Kind Bars to Be Acquired by Maker of Snickers
Mars, a giant in the candy bar world, will buy Kind North America, which emphasizes healthy snacks.
By Andrew Ross Sorkin and Lauren Hirsch
Mars, the company behind M&M’s and Snickers, is acquiring the maker of Kind bars, the snacks that celebrate their lack of artificial flavors and preservatives, company executives told The New York Times in an interview.
The deal for Kind North America comes three years after Mars, a privately held giant in the candy industry, took a minority stake in the company. Terms were not formally announced, but people with knowledge of the deal said it valued Kind at about $5 billion.
Kind, which was founded by Daniel Lubetzky in 2005, sells bars in flavors like Cranberry Almond and Dark Chocolate and emphasizes clear packaging and simple ingredients. A deal with Starbucks in 2009 helped it expand in the crowded snack market. It now also offers granola, cereal and other products.
The deal is a bet on the durability of the healthy snacking industry, as Mars looks beyond its long-established brands like Twix and Skittles. Mr. Lubetzky said the sale would allow Kind to take a longer view and continue to consider new products, geographic expansion and, likely, acquisitions.
“We don’t need to worry about getting a return in 2021,” he said. “We can think about investments that make sense for two, three, five, 10 years out.”
Mr. Lubetzky said he would stay involved in the company and retain a stake in Kind. Mr. Lubetzky, a Mexican-American entrepreneur, has made social change a key part of the company’s mission. Among his philanthropic endeavors is the Kind Foundation, which helped give frontline workers goods like food and skin care products as they battled the pandemic.
Mars, one of the country’s largest private companies, is planning for a future beyond its candies. Mars owns several pet-food brands, including Iams, Pedigree and Royal Canin. It has also made big investments in the pet care industry, buying in the last few years the veterinary company VCA for $7.7 billion and Europe’s AniCura, a chain of animal clinics and hospitals.
When Mars bought a minority stake in Kind in 2017, valuing the company at $4 billion, it was looking to catch a wildly popular snack brand that offered a healthy alternative to chocolate bars, while Kind was attracted to Mars’s international foothold. Since then, of course, the pandemic has changed how people shop for food and eat, and how companies pitch new products. Sales at Kind initially jumped when the pandemic began, Mr. Lubetzky said, as the homebound stocked up on snacks and the company benefited from a strong online presence.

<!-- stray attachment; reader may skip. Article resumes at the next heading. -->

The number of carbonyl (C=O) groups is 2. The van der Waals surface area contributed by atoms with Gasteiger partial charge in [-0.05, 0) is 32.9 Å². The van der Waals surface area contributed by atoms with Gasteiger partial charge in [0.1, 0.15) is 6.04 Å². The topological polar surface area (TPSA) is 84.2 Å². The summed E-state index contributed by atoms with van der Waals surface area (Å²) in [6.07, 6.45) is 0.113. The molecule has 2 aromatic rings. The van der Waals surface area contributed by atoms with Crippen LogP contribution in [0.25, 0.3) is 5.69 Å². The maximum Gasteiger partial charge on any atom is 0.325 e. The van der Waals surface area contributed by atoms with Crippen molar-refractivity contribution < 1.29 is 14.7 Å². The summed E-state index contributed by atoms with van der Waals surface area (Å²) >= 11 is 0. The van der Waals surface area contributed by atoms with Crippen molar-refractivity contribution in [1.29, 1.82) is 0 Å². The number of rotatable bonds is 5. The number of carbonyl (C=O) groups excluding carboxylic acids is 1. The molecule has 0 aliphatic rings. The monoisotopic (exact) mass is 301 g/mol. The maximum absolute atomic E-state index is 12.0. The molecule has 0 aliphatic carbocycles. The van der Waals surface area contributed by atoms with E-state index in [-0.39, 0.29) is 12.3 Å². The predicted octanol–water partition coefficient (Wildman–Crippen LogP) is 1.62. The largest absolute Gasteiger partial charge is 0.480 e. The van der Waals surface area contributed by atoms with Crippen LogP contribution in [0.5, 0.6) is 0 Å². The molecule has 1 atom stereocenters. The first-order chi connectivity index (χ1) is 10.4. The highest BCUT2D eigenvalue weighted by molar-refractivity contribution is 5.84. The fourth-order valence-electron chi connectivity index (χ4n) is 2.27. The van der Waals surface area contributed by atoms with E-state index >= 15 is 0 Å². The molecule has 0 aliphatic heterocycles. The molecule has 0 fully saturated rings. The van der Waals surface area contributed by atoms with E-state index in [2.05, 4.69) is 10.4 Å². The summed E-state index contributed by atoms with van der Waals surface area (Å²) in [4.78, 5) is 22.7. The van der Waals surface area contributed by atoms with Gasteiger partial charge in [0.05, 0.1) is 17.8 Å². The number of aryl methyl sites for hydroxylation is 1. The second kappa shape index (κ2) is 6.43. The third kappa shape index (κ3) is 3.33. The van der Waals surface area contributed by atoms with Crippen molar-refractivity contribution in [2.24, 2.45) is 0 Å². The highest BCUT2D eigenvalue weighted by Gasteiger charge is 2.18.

But snacks are under pressure, as corporate cafeterias, airports and coffee shops still have little or no business. It has also become harder for food companies to introduce products because supermarkets are limiting shelves to items they know will be popular.
In-person samples, a traditional way to bring a new product to the marketplace, have become a health risk.
“It is challenging in the year of Covid to introduce new items across the world,” Mr. Lubetzky said. “Kind is gaining a lot of traction globally, but it’s just taking longer than we would have liked.”
That backdrop, at least in the short term, has reversed trends that looked to threaten stalwart food brands like General Mills, Kellogg and Campbell Soup, which have seen sales grow during the pandemic. The largest food companies in the United States have for years struggled to compete against the innovation driven by newer niche brands that first infiltrated Whole Foods and later seeped into traditional grocers like Kroger and Costco.
“I very much believe that disruptive brands have a very long future — just less so in 2020 and 2021,” Mr. Lubetzky said.
Still, Kind’s sales have risen to about $1.5 billion from roughly $1 billion at the end of 2017, Mr. Lubetzky said. It has expanded its reach from five countries to 35, including China, Germany and France, and its range of products has expanded and includes frozen items, leaning on Mars’s technology to create dairy-free frozen treat bars. Andrew Ross Sorkin is a columnist and the founder and editor-at-large of DealBook. He is a co-anchor of CNBC’s Squawk Box and the author of “Too Big to Fail.” He is also the co-creator of the Showtime drama series Billions.
Andrew Ross Sorkin is a columnist and the founder and editor-at-large of DealBook. He is a co-anchor of CNBC’s Squawk Box and the author of “Too Big to Fail.” He is also the co-creator of the Showtime drama series Billions.